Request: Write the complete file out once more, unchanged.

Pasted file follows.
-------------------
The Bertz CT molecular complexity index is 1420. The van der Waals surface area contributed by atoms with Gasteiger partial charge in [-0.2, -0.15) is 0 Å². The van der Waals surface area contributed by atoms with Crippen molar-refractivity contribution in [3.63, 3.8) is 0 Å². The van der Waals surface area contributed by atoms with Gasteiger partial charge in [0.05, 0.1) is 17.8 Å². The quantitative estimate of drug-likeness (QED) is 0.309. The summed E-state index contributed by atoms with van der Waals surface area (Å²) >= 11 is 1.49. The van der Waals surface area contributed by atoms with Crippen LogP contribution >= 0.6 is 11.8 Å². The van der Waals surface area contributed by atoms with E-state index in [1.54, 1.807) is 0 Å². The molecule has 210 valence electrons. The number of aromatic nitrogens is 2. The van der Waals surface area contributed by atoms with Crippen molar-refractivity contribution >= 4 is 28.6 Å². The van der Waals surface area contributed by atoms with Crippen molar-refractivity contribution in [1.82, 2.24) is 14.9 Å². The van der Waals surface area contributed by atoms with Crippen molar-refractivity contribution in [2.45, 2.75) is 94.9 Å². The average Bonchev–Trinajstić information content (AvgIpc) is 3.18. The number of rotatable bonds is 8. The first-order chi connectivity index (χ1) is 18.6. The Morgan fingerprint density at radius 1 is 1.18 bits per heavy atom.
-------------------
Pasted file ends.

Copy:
The Bertz CT molecular complexity index is 1420. The van der Waals surface area contributed by atoms with Gasteiger partial charge in [-0.2, -0.15) is 0 Å². The van der Waals surface area contributed by atoms with Crippen molar-refractivity contribution in [3.63, 3.8) is 0 Å². The van der Waals surface area contributed by atoms with Gasteiger partial charge in [0.05, 0.1) is 17.8 Å². The quantitative estimate of drug-likeness (QED) is 0.309. The summed E-state index contributed by atoms with van der Waals surface area (Å²) >= 11 is 1.49. The van der Waals surface area contributed by atoms with Crippen LogP contribution >= 0.6 is 11.8 Å². The van der Waals surface area contributed by atoms with E-state index in [1.54, 1.807) is 0 Å². The molecule has 210 valence electrons. The number of aromatic nitrogens is 2. The van der Waals surface area contributed by atoms with Crippen molar-refractivity contribution >= 4 is 28.6 Å². The van der Waals surface area contributed by atoms with Crippen molar-refractivity contribution in [1.82, 2.24) is 14.9 Å². The van der Waals surface area contributed by atoms with Crippen molar-refractivity contribution in [2.45, 2.75) is 94.9 Å². The average Bonchev–Trinajstić information content (AvgIpc) is 3.18. The number of rotatable bonds is 8. The first-order chi connectivity index (χ1) is 18.6. The Morgan fingerprint density at radius 1 is 1.18 bits per heavy atom.